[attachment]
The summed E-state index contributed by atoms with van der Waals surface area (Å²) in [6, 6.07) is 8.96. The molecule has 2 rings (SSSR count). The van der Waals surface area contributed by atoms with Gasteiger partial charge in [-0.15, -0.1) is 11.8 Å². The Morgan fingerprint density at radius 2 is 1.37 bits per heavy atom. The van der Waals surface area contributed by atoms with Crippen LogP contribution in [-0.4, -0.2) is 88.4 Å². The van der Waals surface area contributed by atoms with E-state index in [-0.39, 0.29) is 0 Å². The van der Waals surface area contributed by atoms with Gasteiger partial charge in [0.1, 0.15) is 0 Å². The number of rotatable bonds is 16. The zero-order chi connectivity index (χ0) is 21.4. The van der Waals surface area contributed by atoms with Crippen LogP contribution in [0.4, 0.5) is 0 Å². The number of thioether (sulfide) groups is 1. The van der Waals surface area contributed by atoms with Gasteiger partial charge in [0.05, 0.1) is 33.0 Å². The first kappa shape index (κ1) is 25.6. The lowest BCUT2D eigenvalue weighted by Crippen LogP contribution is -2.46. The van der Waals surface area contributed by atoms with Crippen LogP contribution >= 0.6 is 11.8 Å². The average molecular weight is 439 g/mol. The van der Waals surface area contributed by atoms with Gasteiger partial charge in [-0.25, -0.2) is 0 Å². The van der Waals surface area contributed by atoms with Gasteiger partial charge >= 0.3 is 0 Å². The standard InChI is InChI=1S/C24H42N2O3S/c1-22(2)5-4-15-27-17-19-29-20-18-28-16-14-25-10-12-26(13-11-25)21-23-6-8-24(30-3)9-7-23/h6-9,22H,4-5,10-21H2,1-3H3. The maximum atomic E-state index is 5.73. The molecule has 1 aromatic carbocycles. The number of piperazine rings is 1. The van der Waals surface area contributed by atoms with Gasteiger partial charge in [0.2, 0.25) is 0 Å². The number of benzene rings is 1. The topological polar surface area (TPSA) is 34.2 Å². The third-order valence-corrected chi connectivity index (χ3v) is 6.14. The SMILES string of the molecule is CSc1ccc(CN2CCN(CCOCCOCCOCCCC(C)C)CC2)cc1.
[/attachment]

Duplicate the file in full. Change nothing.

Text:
The summed E-state index contributed by atoms with van der Waals surface area (Å²) in [6, 6.07) is 8.96. The molecule has 2 rings (SSSR count). The van der Waals surface area contributed by atoms with Gasteiger partial charge in [-0.15, -0.1) is 11.8 Å². The Morgan fingerprint density at radius 2 is 1.37 bits per heavy atom. The van der Waals surface area contributed by atoms with Crippen LogP contribution in [-0.4, -0.2) is 88.4 Å². The van der Waals surface area contributed by atoms with E-state index in [-0.39, 0.29) is 0 Å². The van der Waals surface area contributed by atoms with Gasteiger partial charge in [0.1, 0.15) is 0 Å². The number of rotatable bonds is 16. The zero-order chi connectivity index (χ0) is 21.4. The van der Waals surface area contributed by atoms with Crippen LogP contribution in [0.4, 0.5) is 0 Å². The number of thioether (sulfide) groups is 1. The van der Waals surface area contributed by atoms with Gasteiger partial charge in [0.05, 0.1) is 33.0 Å². The first kappa shape index (κ1) is 25.6. The lowest BCUT2D eigenvalue weighted by Crippen LogP contribution is -2.46. The van der Waals surface area contributed by atoms with Crippen LogP contribution >= 0.6 is 11.8 Å². The average molecular weight is 439 g/mol. The van der Waals surface area contributed by atoms with Gasteiger partial charge in [-0.25, -0.2) is 0 Å². The van der Waals surface area contributed by atoms with Gasteiger partial charge >= 0.3 is 0 Å². The standard InChI is InChI=1S/C24H42N2O3S/c1-22(2)5-4-15-27-17-19-29-20-18-28-16-14-25-10-12-26(13-11-25)21-23-6-8-24(30-3)9-7-23/h6-9,22H,4-5,10-21H2,1-3H3. The maximum atomic E-state index is 5.73. The molecule has 1 aromatic carbocycles. The number of piperazine rings is 1. The van der Waals surface area contributed by atoms with Gasteiger partial charge in [0.2, 0.25) is 0 Å². The number of benzene rings is 1. The topological polar surface area (TPSA) is 34.2 Å². The third-order valence-corrected chi connectivity index (χ3v) is 6.14. The SMILES string of the molecule is CSc1ccc(CN2CCN(CCOCCOCCOCCCC(C)C)CC2)cc1.